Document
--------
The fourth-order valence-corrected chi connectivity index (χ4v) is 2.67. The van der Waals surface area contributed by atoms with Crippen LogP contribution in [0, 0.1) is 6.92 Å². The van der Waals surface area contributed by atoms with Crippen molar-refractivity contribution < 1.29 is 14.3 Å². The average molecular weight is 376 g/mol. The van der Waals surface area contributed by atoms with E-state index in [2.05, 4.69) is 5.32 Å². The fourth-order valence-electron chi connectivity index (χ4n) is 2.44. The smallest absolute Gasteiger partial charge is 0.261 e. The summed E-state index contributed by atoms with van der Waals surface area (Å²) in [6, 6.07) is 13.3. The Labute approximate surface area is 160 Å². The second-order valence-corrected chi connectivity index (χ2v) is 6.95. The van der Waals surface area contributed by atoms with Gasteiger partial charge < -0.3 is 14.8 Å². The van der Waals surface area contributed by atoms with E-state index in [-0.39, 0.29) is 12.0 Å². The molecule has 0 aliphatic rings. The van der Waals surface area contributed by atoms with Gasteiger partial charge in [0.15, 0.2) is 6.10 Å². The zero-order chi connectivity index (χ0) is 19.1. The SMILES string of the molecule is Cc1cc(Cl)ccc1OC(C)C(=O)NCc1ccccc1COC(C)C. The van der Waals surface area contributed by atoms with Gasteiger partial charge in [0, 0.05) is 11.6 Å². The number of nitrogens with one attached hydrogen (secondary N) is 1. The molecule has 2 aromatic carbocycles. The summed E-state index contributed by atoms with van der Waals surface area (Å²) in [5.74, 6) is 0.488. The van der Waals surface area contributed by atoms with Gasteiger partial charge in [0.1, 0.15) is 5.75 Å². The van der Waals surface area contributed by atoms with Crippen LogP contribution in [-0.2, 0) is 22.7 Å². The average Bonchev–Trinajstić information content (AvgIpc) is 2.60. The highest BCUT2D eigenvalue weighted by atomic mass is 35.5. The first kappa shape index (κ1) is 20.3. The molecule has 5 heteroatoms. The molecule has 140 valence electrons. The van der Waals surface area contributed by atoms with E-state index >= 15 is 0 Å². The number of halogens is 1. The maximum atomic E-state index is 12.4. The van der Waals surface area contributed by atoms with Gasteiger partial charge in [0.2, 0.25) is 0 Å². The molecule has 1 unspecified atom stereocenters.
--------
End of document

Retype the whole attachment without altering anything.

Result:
The fourth-order valence-corrected chi connectivity index (χ4v) is 2.67. The van der Waals surface area contributed by atoms with Crippen LogP contribution in [0, 0.1) is 6.92 Å². The van der Waals surface area contributed by atoms with Crippen molar-refractivity contribution < 1.29 is 14.3 Å². The average molecular weight is 376 g/mol. The van der Waals surface area contributed by atoms with E-state index in [2.05, 4.69) is 5.32 Å². The fourth-order valence-electron chi connectivity index (χ4n) is 2.44. The smallest absolute Gasteiger partial charge is 0.261 e. The summed E-state index contributed by atoms with van der Waals surface area (Å²) in [6, 6.07) is 13.3. The Labute approximate surface area is 160 Å². The second-order valence-corrected chi connectivity index (χ2v) is 6.95. The van der Waals surface area contributed by atoms with Gasteiger partial charge < -0.3 is 14.8 Å². The van der Waals surface area contributed by atoms with E-state index in [-0.39, 0.29) is 12.0 Å². The molecule has 0 aliphatic rings. The van der Waals surface area contributed by atoms with Gasteiger partial charge in [0.15, 0.2) is 6.10 Å². The zero-order chi connectivity index (χ0) is 19.1. The SMILES string of the molecule is Cc1cc(Cl)ccc1OC(C)C(=O)NCc1ccccc1COC(C)C. The van der Waals surface area contributed by atoms with Gasteiger partial charge in [0, 0.05) is 11.6 Å². The number of nitrogens with one attached hydrogen (secondary N) is 1. The molecule has 2 aromatic carbocycles. The summed E-state index contributed by atoms with van der Waals surface area (Å²) in [5.74, 6) is 0.488. The van der Waals surface area contributed by atoms with Gasteiger partial charge in [0.1, 0.15) is 5.75 Å². The van der Waals surface area contributed by atoms with Crippen LogP contribution in [-0.2, 0) is 22.7 Å². The average Bonchev–Trinajstić information content (AvgIpc) is 2.60. The highest BCUT2D eigenvalue weighted by atomic mass is 35.5. The first kappa shape index (κ1) is 20.3. The molecule has 5 heteroatoms. The molecule has 140 valence electrons. The van der Waals surface area contributed by atoms with E-state index >= 15 is 0 Å². The number of halogens is 1. The maximum atomic E-state index is 12.4. The van der Waals surface area contributed by atoms with Gasteiger partial charge in [0.2, 0.25) is 0 Å². The molecule has 1 unspecified atom stereocenters.